Another object of this invention is to provide a filter for selecting and passing a plurality of tone signals in rapid succession.

Yet another object of this invention is to provide a filter having a rapid decay rate in order to select and pass the desired tone signal sequences in rapid succession. Y

A further object of this invention is to provide a programmable active filter capable of responding to a plurality of predetermined tones in rapid succession.

A still further object of this invention is to provide a programmable active filter circuit wherein the switching circuits necessary to vary the bandwidth and frequency of the filter do not adversely affect the filter operation.

A yet further object of this invention is to provide a switchable frequency tone detector capable of responding to a plurality of predetermined tone signals in rapid succession.

In practicing this invention, an electronically variable tone signal filter and detector are provided for receiving a plurality of tone signals in sequence. The filter employed has a predetermined energy build up and decay rate. The filter circuit includes a first circuit element for determining the tone signal frequency coupled through the filter, and a second circuit element for determining the bandwidth of the filter circuit. A first circuit is provided which includes a plurality of switching circuits, each of which includes an impedance and a switch. The first circuit is coupled to the first circuit element and is responsive to control signals to selectively connect one or more above-noted impedances to the first circuit element. The connection changes the 5 frequency of the filter circuit to another of the plurality of tone signal frequencies. A second circuit is provided which also includes an impedance and a switch. The second circuit is coupled to the second circuit element and is responsive to control signals to connect the impedance to the second circuit element for a predetermined period of time. The filter circuit is operative in response to the connection to change the bandwidth of the filter for increasing the energy decay rate. This allows a succeeding tone signal to be coupled through the filter in a shorter time period.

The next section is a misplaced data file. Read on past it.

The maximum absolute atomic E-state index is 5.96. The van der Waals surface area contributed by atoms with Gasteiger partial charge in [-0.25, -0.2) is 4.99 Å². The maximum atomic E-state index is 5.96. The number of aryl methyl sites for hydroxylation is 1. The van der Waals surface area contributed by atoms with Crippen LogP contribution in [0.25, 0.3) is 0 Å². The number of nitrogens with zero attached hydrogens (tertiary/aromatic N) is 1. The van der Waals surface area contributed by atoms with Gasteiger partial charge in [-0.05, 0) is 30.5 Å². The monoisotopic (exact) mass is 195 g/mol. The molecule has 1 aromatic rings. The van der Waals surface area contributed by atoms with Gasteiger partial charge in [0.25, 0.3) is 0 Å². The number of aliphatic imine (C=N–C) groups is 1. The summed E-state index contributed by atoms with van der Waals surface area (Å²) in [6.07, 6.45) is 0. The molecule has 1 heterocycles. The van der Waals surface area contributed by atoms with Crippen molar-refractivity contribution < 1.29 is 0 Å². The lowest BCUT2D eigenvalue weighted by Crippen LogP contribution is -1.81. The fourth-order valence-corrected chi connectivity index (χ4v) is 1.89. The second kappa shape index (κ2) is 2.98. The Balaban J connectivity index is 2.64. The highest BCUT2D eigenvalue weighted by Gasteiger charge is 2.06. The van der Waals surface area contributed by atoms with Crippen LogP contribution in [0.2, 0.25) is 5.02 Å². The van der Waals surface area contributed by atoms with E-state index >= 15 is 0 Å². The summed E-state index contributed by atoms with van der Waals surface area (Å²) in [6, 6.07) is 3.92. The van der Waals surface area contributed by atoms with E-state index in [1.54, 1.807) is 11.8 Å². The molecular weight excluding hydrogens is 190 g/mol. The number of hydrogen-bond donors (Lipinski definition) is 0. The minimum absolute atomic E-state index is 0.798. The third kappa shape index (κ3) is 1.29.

THE DRAWINGS FIG. 1 is a block diagram of a selective signalling receiver employing the switchable frequency tone detector and switchable frequency tone filter of this invention.